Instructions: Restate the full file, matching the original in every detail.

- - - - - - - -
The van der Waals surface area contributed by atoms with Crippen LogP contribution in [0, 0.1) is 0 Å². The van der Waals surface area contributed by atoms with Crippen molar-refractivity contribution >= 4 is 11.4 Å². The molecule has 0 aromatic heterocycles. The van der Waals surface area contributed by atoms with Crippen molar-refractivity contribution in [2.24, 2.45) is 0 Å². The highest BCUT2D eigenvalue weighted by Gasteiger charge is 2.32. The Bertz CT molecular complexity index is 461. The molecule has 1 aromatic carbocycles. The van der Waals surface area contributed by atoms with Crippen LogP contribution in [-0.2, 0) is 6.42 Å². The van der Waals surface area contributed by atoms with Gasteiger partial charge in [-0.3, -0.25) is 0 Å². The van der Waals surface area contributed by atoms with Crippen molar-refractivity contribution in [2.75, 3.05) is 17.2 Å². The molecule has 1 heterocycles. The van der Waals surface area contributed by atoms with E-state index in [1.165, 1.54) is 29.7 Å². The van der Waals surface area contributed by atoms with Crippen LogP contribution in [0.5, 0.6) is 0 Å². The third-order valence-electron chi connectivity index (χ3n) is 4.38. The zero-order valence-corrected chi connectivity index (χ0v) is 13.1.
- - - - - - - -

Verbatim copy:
The van der Waals surface area contributed by atoms with Crippen LogP contribution in [0, 0.1) is 0 Å². The van der Waals surface area contributed by atoms with Crippen molar-refractivity contribution >= 4 is 11.4 Å². The molecule has 0 aromatic heterocycles. The van der Waals surface area contributed by atoms with Crippen molar-refractivity contribution in [2.24, 2.45) is 0 Å². The highest BCUT2D eigenvalue weighted by Gasteiger charge is 2.32. The Bertz CT molecular complexity index is 461. The molecule has 1 aromatic carbocycles. The van der Waals surface area contributed by atoms with Crippen LogP contribution in [-0.2, 0) is 6.42 Å². The van der Waals surface area contributed by atoms with Gasteiger partial charge in [-0.3, -0.25) is 0 Å². The van der Waals surface area contributed by atoms with Crippen molar-refractivity contribution in [2.75, 3.05) is 17.2 Å². The molecule has 1 heterocycles. The van der Waals surface area contributed by atoms with E-state index in [1.165, 1.54) is 29.7 Å². The van der Waals surface area contributed by atoms with Crippen LogP contribution in [0.5, 0.6) is 0 Å². The third-order valence-electron chi connectivity index (χ3n) is 4.38. The zero-order valence-corrected chi connectivity index (χ0v) is 13.1.